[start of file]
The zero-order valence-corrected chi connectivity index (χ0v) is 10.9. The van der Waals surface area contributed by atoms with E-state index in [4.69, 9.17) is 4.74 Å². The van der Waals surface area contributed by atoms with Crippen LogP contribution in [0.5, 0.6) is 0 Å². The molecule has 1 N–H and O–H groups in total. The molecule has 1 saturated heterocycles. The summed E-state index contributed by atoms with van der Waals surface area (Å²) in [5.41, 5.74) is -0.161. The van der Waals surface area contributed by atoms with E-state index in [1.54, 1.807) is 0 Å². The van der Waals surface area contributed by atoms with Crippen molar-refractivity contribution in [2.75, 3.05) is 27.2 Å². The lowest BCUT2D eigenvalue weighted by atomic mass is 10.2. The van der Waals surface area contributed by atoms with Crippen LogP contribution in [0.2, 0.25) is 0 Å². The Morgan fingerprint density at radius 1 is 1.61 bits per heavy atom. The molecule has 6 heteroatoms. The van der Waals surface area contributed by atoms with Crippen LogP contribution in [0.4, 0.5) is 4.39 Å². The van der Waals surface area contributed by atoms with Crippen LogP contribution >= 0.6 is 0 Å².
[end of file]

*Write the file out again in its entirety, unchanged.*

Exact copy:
The zero-order valence-corrected chi connectivity index (χ0v) is 10.9. The van der Waals surface area contributed by atoms with E-state index in [4.69, 9.17) is 4.74 Å². The van der Waals surface area contributed by atoms with Crippen LogP contribution in [0.5, 0.6) is 0 Å². The molecule has 1 N–H and O–H groups in total. The molecule has 1 saturated heterocycles. The summed E-state index contributed by atoms with van der Waals surface area (Å²) in [5.41, 5.74) is -0.161. The van der Waals surface area contributed by atoms with E-state index in [1.54, 1.807) is 0 Å². The van der Waals surface area contributed by atoms with Crippen molar-refractivity contribution in [2.75, 3.05) is 27.2 Å². The lowest BCUT2D eigenvalue weighted by atomic mass is 10.2. The van der Waals surface area contributed by atoms with Crippen LogP contribution in [0.2, 0.25) is 0 Å². The Morgan fingerprint density at radius 1 is 1.61 bits per heavy atom. The molecule has 6 heteroatoms. The van der Waals surface area contributed by atoms with Crippen LogP contribution in [0.4, 0.5) is 4.39 Å². The van der Waals surface area contributed by atoms with Crippen LogP contribution >= 0.6 is 0 Å².